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U.S. Researchers Developing 50-MW Wind Turbines

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By Editors of Power Engineering

Though the biggest currently-functioning offshore wind turbines top out below 10 MW, researchers lead by the University of Virginia are hoping to develop a 50-MW wind turbine with blades 200 meters in length.

The Segmented Ultralight Morphing Rotor Project was awarded a three-year grant of more than $3.5 million by the U.S. Department of Energy’s Advanced Research Projects Agency-Energy, CNBC reported.

Researchers hope such a large-scale project would reduce energy costs by 50 percent. While traditionally-designed wind blades become expensive and so heavy they strike their towers at extreme scales, the project uses a blade design that morphs and sways with the wind like a palm tree, which reduces structural requirements. Segmenting the blade design will also ease manufacturing and transportation constraints.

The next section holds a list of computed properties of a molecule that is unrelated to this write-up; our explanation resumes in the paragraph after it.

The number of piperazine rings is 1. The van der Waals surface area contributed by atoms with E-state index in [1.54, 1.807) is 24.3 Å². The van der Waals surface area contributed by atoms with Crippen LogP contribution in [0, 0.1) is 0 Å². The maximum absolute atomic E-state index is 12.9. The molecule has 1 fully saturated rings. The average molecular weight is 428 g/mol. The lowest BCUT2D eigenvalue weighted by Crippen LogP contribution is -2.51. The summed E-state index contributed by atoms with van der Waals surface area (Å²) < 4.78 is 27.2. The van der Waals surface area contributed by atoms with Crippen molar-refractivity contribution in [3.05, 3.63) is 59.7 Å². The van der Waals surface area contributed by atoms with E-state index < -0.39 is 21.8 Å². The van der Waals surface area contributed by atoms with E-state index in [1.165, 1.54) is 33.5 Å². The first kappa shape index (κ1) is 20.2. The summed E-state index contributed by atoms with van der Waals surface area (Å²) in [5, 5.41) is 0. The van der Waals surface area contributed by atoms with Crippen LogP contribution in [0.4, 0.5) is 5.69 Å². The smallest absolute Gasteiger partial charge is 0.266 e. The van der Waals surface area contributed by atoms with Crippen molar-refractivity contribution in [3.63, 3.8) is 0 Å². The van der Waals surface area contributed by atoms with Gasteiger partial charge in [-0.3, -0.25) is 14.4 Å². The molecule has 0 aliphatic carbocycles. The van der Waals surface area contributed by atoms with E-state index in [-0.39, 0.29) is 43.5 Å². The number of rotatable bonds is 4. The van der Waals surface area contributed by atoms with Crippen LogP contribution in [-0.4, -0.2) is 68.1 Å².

Though the finished product will use a tower roughly the size of the Eiffel Tower, the project will test the blades in Colorado on a 12-story tower.

Sandia National Labs will develop the project’s structural configuration, while the University of Colorado and the Colorado School of Mines are creating a control system that pitches and morphs the turbine’s blades. 

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